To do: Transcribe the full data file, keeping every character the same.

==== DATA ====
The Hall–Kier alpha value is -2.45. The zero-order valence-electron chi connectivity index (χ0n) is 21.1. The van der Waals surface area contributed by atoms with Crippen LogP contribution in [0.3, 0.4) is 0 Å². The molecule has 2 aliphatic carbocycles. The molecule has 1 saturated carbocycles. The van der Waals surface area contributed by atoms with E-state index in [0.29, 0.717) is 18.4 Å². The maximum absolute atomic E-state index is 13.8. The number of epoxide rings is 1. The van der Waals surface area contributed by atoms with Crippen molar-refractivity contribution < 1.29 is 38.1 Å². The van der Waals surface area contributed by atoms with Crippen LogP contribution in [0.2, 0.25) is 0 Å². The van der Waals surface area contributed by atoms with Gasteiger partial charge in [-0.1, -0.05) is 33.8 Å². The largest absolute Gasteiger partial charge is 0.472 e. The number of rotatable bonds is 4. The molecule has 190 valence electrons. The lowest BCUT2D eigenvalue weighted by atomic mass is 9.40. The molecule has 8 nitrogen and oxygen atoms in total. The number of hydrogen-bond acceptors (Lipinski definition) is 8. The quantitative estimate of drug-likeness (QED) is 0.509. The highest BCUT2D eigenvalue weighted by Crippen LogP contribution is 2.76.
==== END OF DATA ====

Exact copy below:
The Hall–Kier alpha value is -2.45. The zero-order valence-electron chi connectivity index (χ0n) is 21.1. The van der Waals surface area contributed by atoms with Crippen LogP contribution in [0.3, 0.4) is 0 Å². The molecule has 2 aliphatic carbocycles. The molecule has 1 saturated carbocycles. The van der Waals surface area contributed by atoms with E-state index in [0.29, 0.717) is 18.4 Å². The maximum absolute atomic E-state index is 13.8. The number of epoxide rings is 1. The van der Waals surface area contributed by atoms with Crippen molar-refractivity contribution < 1.29 is 38.1 Å². The van der Waals surface area contributed by atoms with Crippen LogP contribution in [0.2, 0.25) is 0 Å². The van der Waals surface area contributed by atoms with Gasteiger partial charge in [-0.1, -0.05) is 33.8 Å². The largest absolute Gasteiger partial charge is 0.472 e. The number of rotatable bonds is 4. The molecule has 190 valence electrons. The lowest BCUT2D eigenvalue weighted by atomic mass is 9.40. The molecule has 8 nitrogen and oxygen atoms in total. The number of hydrogen-bond acceptors (Lipinski definition) is 8. The quantitative estimate of drug-likeness (QED) is 0.509. The highest BCUT2D eigenvalue weighted by Crippen LogP contribution is 2.76.